• Financial Management Systems: Current financial systems and policies and procedures should be in regular use and compliant with 45 CFR § 75.302 (Financial Management and Standards for Financial Management Systems). Projects might focus on developing financial, travel, procurement, organizational, and/or HR policies; improving on an employee handbook; or reviewing and updating the current accounting software, chart of accounts, and/or payroll management system.
  • Use of Technology: The organization should have the technological equipment, software, and/or network infrastructure it needs to serve its community effectively, along with the necessary policies and procedures for safe and responsible use. Projects might focus on updating computer hardware and software; improving internet access and infrastructure reliability; or improving policies governing internet access, equipment use, inventory requirements, and/or social media.
  • Ability to Track and Manage Data: The organization should have the systems and knowledgeable staff necessary to securely collect, manage, and analyze data in order to track project outcomes and make informed, data-evidenced decisions. Projects might focus on improving databases used to track data; updating data software used, such as Excel or Access; developing processes used to collect, manage, and analyze data; or training staff on software and/or evaluation skills.
  • Partnerships: The organization should leverage healthy partnerships, preferably documented, with all external organizations it must work with in order to serve its community effectively. Projects might focus on forming Memoranda of Agreement or Understanding with current and new partners; increasing programs, training, and/or professional development opportunities; establishing recruitment pools, outreach, and/or communications procedures; or improving economic development opportunities with federal agencies, state agencies, and/or foundations.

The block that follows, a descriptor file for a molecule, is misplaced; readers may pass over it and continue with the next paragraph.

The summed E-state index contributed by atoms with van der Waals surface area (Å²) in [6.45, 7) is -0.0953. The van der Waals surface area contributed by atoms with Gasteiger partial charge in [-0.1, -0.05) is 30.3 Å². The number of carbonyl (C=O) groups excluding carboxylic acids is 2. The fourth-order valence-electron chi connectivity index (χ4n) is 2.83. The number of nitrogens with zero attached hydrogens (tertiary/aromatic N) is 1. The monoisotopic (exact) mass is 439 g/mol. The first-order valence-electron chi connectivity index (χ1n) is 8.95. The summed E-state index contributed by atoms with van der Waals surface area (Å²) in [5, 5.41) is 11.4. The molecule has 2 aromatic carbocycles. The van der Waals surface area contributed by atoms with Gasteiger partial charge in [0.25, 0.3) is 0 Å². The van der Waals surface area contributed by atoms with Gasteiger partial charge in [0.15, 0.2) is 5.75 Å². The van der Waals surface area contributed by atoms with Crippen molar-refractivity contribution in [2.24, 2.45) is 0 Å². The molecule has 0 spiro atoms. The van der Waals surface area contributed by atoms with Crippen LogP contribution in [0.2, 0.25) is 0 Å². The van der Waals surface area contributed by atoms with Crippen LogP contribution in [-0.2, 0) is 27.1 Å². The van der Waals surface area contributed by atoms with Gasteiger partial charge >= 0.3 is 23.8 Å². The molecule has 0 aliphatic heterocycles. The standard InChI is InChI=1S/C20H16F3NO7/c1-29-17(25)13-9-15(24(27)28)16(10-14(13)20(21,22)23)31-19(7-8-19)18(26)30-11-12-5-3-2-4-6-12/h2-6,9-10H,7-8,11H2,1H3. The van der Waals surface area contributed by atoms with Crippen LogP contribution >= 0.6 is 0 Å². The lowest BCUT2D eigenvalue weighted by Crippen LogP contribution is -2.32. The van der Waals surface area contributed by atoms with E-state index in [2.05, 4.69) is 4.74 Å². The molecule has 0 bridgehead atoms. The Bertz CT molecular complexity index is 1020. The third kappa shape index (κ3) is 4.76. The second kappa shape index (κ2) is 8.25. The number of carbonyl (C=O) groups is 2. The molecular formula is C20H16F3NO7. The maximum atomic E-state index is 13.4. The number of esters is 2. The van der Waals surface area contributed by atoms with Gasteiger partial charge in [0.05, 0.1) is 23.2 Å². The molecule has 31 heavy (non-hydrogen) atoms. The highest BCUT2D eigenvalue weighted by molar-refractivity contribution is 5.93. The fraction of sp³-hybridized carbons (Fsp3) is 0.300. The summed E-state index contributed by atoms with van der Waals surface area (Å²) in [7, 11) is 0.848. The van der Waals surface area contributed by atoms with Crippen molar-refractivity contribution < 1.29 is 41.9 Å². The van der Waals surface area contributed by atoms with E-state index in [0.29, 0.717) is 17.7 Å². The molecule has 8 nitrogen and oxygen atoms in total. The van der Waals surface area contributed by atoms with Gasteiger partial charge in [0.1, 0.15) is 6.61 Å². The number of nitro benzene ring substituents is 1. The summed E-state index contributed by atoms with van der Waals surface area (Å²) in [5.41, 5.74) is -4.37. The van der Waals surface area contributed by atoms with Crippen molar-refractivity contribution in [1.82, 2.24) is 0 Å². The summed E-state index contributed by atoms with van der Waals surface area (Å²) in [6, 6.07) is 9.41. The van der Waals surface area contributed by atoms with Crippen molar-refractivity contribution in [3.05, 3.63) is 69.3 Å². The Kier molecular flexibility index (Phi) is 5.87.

SEDS-GO funding is not intended to expand existing programs and services already provided by the applicant organization.

Amount: $1,500,000 is available for 9 projects ranging from $50,000-$250,000 per budget period each. Applicants may propose 1, 2, or 3 year budget periods. A 20% cost share is required.


  • Federally-recognized Indian tribes, as recognized by the Bureau of Indian Affairs (BIA);
  • Incorporated non-federally recognized tribes;
  • Incorporated state-recognized Indian tribes;
  • Consortia of Indian tribes;
  • Incorporated non-profit multi-purpose community-based Indian organizations (including Urban Indian Organizations as defined by 25 U.S.C. § 1603(29));
  • Urban Indian Centers;
  • Native Community Development Financial Institutions (Native CDFIs);
  • Alaska Native villages, as defined in the Alaska Native Claims Settlement Act (ANCSA), and/or non-profit village consortia;
  • Non-profit Native organizations in Alaska with village-specific projects;
  • Incorporated non-profit Alaska Native multipurpose, community-based organizations;
  • Non-profit Alaska Native Regional Corporations/Associations in Alaska with village-specific projects;
  • Non-profit Alaska Native community entities or tribal governing bodies (Indian Reorganization Act or Traditional Councils) as recognized by the BIA;
  • Public and non-profit private agencies serving Native Hawaiians;
  • National or regional incorporated non-profit Native American organizations with Native American community-specific objectives;
  • Public and non-profit private agencies serving Native peoples from Guam, American Samoa, or the Commonwealth of the Northern Mariana Islands;
  • Tribal Colleges and Universities and colleges and universities located in Hawaii, Guam, American Samoa, or the Commonwealth of the Northern Mariana Islands that serve Native American Pacific Islanders.

Link: https://ami.grantsolutions.gov/index.cfm?switch=foa&fon=HHS-2021-ACF-ANA-NN-1918